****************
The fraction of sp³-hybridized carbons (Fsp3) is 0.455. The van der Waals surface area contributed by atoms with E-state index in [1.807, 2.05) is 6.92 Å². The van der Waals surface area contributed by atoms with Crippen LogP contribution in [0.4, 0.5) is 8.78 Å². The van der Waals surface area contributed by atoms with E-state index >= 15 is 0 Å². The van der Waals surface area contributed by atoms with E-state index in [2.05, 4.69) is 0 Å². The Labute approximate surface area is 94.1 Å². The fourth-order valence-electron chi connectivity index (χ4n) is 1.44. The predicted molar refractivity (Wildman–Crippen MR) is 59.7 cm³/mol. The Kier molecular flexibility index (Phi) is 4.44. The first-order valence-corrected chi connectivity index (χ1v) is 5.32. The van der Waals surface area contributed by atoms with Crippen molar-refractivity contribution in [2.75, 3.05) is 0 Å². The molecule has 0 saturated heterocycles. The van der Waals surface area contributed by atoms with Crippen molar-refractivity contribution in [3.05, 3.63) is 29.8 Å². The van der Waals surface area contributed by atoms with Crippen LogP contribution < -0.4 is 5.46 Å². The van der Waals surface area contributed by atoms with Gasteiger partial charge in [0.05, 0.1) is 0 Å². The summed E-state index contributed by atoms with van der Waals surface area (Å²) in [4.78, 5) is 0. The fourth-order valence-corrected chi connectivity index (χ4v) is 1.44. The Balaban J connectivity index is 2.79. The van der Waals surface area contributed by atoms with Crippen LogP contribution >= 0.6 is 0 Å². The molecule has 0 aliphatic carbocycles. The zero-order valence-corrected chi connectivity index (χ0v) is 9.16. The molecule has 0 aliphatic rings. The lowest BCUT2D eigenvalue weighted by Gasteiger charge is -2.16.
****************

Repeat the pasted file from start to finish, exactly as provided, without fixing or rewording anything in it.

The fraction of sp³-hybridized carbons (Fsp3) is 0.455. The van der Waals surface area contributed by atoms with E-state index in [1.807, 2.05) is 6.92 Å². The van der Waals surface area contributed by atoms with Crippen LogP contribution in [0.4, 0.5) is 8.78 Å². The van der Waals surface area contributed by atoms with E-state index >= 15 is 0 Å². The van der Waals surface area contributed by atoms with E-state index in [2.05, 4.69) is 0 Å². The Labute approximate surface area is 94.1 Å². The fourth-order valence-electron chi connectivity index (χ4n) is 1.44. The predicted molar refractivity (Wildman–Crippen MR) is 59.7 cm³/mol. The Kier molecular flexibility index (Phi) is 4.44. The first-order valence-corrected chi connectivity index (χ1v) is 5.32. The van der Waals surface area contributed by atoms with Crippen molar-refractivity contribution in [2.75, 3.05) is 0 Å². The molecule has 0 saturated heterocycles. The van der Waals surface area contributed by atoms with Crippen molar-refractivity contribution in [3.05, 3.63) is 29.8 Å². The van der Waals surface area contributed by atoms with Crippen LogP contribution < -0.4 is 5.46 Å². The van der Waals surface area contributed by atoms with Gasteiger partial charge in [0.05, 0.1) is 0 Å². The summed E-state index contributed by atoms with van der Waals surface area (Å²) in [4.78, 5) is 0. The fourth-order valence-corrected chi connectivity index (χ4v) is 1.44. The Balaban J connectivity index is 2.79. The van der Waals surface area contributed by atoms with Crippen LogP contribution >= 0.6 is 0 Å². The molecule has 0 aliphatic carbocycles. The zero-order valence-corrected chi connectivity index (χ0v) is 9.16. The molecule has 0 aliphatic rings. The lowest BCUT2D eigenvalue weighted by Gasteiger charge is -2.16.